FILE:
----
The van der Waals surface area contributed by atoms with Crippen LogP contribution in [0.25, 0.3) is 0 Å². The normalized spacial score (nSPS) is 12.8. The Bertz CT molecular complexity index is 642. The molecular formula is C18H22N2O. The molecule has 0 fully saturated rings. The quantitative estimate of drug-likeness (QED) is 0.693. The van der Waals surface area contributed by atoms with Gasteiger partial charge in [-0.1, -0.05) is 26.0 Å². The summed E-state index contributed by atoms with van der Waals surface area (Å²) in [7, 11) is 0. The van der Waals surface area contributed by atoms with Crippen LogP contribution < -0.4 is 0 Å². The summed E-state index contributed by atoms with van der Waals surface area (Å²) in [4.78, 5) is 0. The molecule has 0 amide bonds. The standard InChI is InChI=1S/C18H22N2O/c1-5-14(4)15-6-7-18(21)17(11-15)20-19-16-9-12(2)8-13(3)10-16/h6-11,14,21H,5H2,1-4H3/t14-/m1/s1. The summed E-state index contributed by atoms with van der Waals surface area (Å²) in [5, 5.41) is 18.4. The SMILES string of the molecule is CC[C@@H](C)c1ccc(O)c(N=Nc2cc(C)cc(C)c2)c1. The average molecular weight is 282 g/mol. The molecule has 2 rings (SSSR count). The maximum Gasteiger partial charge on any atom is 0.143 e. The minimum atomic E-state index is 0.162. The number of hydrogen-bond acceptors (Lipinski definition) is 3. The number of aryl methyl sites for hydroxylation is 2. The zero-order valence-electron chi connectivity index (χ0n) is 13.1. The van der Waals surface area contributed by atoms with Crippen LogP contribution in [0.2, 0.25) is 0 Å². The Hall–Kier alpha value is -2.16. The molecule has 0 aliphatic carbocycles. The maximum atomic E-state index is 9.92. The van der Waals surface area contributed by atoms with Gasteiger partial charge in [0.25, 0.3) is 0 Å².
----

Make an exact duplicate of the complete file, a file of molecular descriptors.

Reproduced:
The van der Waals surface area contributed by atoms with Crippen LogP contribution in [0.25, 0.3) is 0 Å². The normalized spacial score (nSPS) is 12.8. The Bertz CT molecular complexity index is 642. The molecular formula is C18H22N2O. The molecule has 0 fully saturated rings. The quantitative estimate of drug-likeness (QED) is 0.693. The van der Waals surface area contributed by atoms with Gasteiger partial charge in [-0.1, -0.05) is 26.0 Å². The summed E-state index contributed by atoms with van der Waals surface area (Å²) in [7, 11) is 0. The van der Waals surface area contributed by atoms with Crippen LogP contribution < -0.4 is 0 Å². The summed E-state index contributed by atoms with van der Waals surface area (Å²) in [4.78, 5) is 0. The molecule has 0 amide bonds. The standard InChI is InChI=1S/C18H22N2O/c1-5-14(4)15-6-7-18(21)17(11-15)20-19-16-9-12(2)8-13(3)10-16/h6-11,14,21H,5H2,1-4H3/t14-/m1/s1. The summed E-state index contributed by atoms with van der Waals surface area (Å²) in [5, 5.41) is 18.4. The SMILES string of the molecule is CC[C@@H](C)c1ccc(O)c(N=Nc2cc(C)cc(C)c2)c1. The average molecular weight is 282 g/mol. The molecule has 2 rings (SSSR count). The maximum Gasteiger partial charge on any atom is 0.143 e. The minimum atomic E-state index is 0.162. The number of hydrogen-bond acceptors (Lipinski definition) is 3. The number of aryl methyl sites for hydroxylation is 2. The zero-order valence-electron chi connectivity index (χ0n) is 13.1. The van der Waals surface area contributed by atoms with Crippen LogP contribution in [0.2, 0.25) is 0 Å². The Hall–Kier alpha value is -2.16. The molecule has 0 aliphatic carbocycles. The maximum atomic E-state index is 9.92. The van der Waals surface area contributed by atoms with Gasteiger partial charge in [0.25, 0.3) is 0 Å².